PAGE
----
Further complicating all of this is the EXPLOSION~! of ebooks.
Actually, I think ebooks allow for all kinds of fun experiments in book length. Sure, there are still layout costs and those are based, at least in small part, on book length, but the actual raw materials of book production are not there. It’s easier to keep to margins.
What does that mean for authors? It means, depending on their market expectations, now is a glorious and transformative age that likely embraces the novella more than at any time in the recent past.
@EVANJGREGORY -- Do you think publishers could do more to court self-published successes, and build on their success in bookstores?
I’ll be the first person to raise his hand and say I don’t have any answers, just theories, about how things are going to evolve as it relates to the self-publishing world and its crossover into traditional publishing (every time I utter that phrase, a little part of me dies).
Part of the challenge facing publishers is establishing the veracity of “success.” Numbers, rankings, likes, favorites, reviews, all of these things seem prone to manipulation, some in greater magnitude than others. Until a concrete way of understanding a self-published book’s successes is devised, there’ll likely be some hesitation in making the leap.
Except, there are some folks in positions of power who are afraid of looking like they aren’t on the cutting edge and they’re afraid of being left behind. Those people are going to be prone to jumping in (cannonball, not jackknife) to the available pool. One of them will, no doubt, bust out the checkbook, throw a bunch of zeroes at a self-published project that is “guaranteed” to be a “best seller” that will inevitably fall flat (because that’s a risk across ALL publishing, nobody knows how to guarantee a hit) and then everybody will be gun shy.
For me, the challenge, historically, has been that once a book has come out (in any form), it’s no longer able to be reviewed in the trade publications, and those are a huge part of our process. Those publications (Publishers Weekly, Library Journal, Booklist, and Kirkus) may have changed their policies and/or make exceptions for special cases, but I haven’t updated my thinking.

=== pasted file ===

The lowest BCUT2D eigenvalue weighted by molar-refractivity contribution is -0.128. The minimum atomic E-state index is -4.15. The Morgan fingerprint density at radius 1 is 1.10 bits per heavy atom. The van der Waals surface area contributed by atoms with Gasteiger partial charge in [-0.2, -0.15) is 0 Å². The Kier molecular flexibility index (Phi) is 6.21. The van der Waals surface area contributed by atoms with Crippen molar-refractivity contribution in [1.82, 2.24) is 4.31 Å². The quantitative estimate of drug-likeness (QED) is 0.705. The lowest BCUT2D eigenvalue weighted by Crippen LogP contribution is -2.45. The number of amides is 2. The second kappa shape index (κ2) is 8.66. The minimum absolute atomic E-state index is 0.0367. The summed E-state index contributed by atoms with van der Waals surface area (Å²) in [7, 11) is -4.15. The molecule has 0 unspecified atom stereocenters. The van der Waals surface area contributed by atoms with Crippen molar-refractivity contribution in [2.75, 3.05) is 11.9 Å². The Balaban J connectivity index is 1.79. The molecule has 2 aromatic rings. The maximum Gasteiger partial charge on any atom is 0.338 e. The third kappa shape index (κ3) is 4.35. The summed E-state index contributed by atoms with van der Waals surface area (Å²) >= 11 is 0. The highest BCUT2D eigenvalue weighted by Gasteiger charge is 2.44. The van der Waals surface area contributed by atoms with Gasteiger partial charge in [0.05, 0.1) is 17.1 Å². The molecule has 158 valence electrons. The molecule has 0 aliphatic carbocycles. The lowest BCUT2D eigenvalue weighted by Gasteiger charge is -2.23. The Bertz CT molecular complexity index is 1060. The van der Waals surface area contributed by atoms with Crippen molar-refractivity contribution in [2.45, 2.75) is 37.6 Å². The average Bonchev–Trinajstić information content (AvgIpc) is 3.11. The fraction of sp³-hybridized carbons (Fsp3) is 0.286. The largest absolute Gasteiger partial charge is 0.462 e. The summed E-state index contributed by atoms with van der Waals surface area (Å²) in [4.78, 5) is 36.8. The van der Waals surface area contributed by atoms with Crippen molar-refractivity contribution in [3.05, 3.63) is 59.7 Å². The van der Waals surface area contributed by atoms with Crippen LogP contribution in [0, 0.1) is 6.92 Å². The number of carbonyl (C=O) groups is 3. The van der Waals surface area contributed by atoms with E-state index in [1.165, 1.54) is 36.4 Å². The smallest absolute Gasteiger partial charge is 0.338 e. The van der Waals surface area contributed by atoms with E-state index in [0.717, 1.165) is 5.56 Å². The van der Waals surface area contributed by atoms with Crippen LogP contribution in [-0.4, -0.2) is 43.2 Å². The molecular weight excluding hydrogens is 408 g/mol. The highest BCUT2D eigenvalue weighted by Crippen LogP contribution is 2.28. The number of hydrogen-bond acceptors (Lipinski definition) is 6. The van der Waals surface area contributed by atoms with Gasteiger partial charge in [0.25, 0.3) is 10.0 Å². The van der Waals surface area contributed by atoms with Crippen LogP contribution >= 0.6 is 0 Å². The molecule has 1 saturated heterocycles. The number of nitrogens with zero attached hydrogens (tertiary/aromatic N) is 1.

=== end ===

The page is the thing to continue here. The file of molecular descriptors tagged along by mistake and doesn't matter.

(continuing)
With all of the other day-to-day tasks in front of a publisher (at least one of our smallish stature), I’m not sure who would look around for self-publishing successes. I keep pretty good tabs on what’s going on elsewhere, but I’ve got an inbox full of queries from agents and others that nearly overwhelms me just thinking about it. It’d be one more thing.
Does that mean I’m going to possibly lose out on working with a super awesome self-published author who has a book that I would love to pieces? Certainly a possibility and one that I’m comfortable with at this point.
I believe we’re still in a transitional phase and the future hasn’t settled. I’m doing ok right now doing the things I’ve always done, and I’m not much for jumping just because some dude next to me is jumping. He catches a fish, I’ll give him a high five. He breaks his neck, I’ll send him a card. Either way, I’m just going to hang out on the bridge a little bit longer.
@MCVLADIE -- How do you find a good editor and/or is it standard to submit your work with professional editing? Doesn't publisher do this?
I’ve got no scientific evidence to back up my first claim, so either trust me or don’t when I tell you that in the last fifteen years there has been a marked increase of freelance editors available to authors. Some of them are qualified. Others, err, not so much.
One problem authors encounter while trying to separate “good editors” from “other options” is that anybody, anywhere, at any time can hang a shingle outside his/her door and say, “I’m an editor now. And I’m available to read your book for money.”